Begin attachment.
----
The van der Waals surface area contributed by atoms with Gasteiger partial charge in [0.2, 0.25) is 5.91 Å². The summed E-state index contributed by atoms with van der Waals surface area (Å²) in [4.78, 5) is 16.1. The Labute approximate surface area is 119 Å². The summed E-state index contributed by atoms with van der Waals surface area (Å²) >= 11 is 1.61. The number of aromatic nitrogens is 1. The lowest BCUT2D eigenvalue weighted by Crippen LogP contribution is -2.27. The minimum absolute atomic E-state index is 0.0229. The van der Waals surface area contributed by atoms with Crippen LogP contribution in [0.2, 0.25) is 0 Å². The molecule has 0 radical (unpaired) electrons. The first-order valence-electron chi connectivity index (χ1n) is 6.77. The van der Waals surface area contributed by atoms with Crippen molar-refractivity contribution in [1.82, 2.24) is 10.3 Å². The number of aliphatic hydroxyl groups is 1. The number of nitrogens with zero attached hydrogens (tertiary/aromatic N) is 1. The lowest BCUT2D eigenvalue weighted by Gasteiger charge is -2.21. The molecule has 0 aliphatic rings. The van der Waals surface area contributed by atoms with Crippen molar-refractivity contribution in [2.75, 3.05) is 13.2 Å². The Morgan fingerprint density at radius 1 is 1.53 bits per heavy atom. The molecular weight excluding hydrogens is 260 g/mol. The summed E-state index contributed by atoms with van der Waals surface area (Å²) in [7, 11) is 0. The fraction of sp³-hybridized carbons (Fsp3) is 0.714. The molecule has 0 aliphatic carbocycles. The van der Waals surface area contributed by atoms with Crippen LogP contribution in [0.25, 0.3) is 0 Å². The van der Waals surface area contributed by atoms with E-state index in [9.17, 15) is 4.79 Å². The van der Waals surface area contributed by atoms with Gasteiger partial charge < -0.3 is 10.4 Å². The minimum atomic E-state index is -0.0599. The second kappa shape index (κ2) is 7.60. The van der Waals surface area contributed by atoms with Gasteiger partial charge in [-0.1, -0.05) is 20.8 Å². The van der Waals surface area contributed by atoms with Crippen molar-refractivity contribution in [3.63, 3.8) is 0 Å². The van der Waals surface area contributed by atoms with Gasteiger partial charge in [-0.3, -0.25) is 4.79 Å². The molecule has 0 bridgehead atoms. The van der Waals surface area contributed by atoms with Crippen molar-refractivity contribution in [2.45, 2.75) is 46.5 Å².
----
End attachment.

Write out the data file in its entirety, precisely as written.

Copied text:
The van der Waals surface area contributed by atoms with Gasteiger partial charge in [0.2, 0.25) is 5.91 Å². The summed E-state index contributed by atoms with van der Waals surface area (Å²) in [4.78, 5) is 16.1. The Labute approximate surface area is 119 Å². The summed E-state index contributed by atoms with van der Waals surface area (Å²) >= 11 is 1.61. The number of aromatic nitrogens is 1. The lowest BCUT2D eigenvalue weighted by Crippen LogP contribution is -2.27. The minimum absolute atomic E-state index is 0.0229. The van der Waals surface area contributed by atoms with Crippen LogP contribution in [0.2, 0.25) is 0 Å². The molecule has 0 radical (unpaired) electrons. The first-order valence-electron chi connectivity index (χ1n) is 6.77. The van der Waals surface area contributed by atoms with Crippen molar-refractivity contribution in [1.82, 2.24) is 10.3 Å². The number of aliphatic hydroxyl groups is 1. The number of nitrogens with zero attached hydrogens (tertiary/aromatic N) is 1. The lowest BCUT2D eigenvalue weighted by Gasteiger charge is -2.21. The molecule has 0 aliphatic rings. The van der Waals surface area contributed by atoms with Crippen molar-refractivity contribution in [2.75, 3.05) is 13.2 Å². The Morgan fingerprint density at radius 1 is 1.53 bits per heavy atom. The molecular weight excluding hydrogens is 260 g/mol. The summed E-state index contributed by atoms with van der Waals surface area (Å²) in [7, 11) is 0. The fraction of sp³-hybridized carbons (Fsp3) is 0.714. The molecule has 0 aliphatic carbocycles. The van der Waals surface area contributed by atoms with Crippen LogP contribution in [0.25, 0.3) is 0 Å². The van der Waals surface area contributed by atoms with E-state index in [9.17, 15) is 4.79 Å². The van der Waals surface area contributed by atoms with Gasteiger partial charge < -0.3 is 10.4 Å². The minimum atomic E-state index is -0.0599. The second kappa shape index (κ2) is 7.60. The van der Waals surface area contributed by atoms with Gasteiger partial charge in [-0.1, -0.05) is 20.8 Å². The van der Waals surface area contributed by atoms with Crippen molar-refractivity contribution in [3.63, 3.8) is 0 Å². The van der Waals surface area contributed by atoms with Gasteiger partial charge in [-0.3, -0.25) is 4.79 Å². The molecule has 0 bridgehead atoms. The van der Waals surface area contributed by atoms with Crippen molar-refractivity contribution in [2.45, 2.75) is 46.5 Å².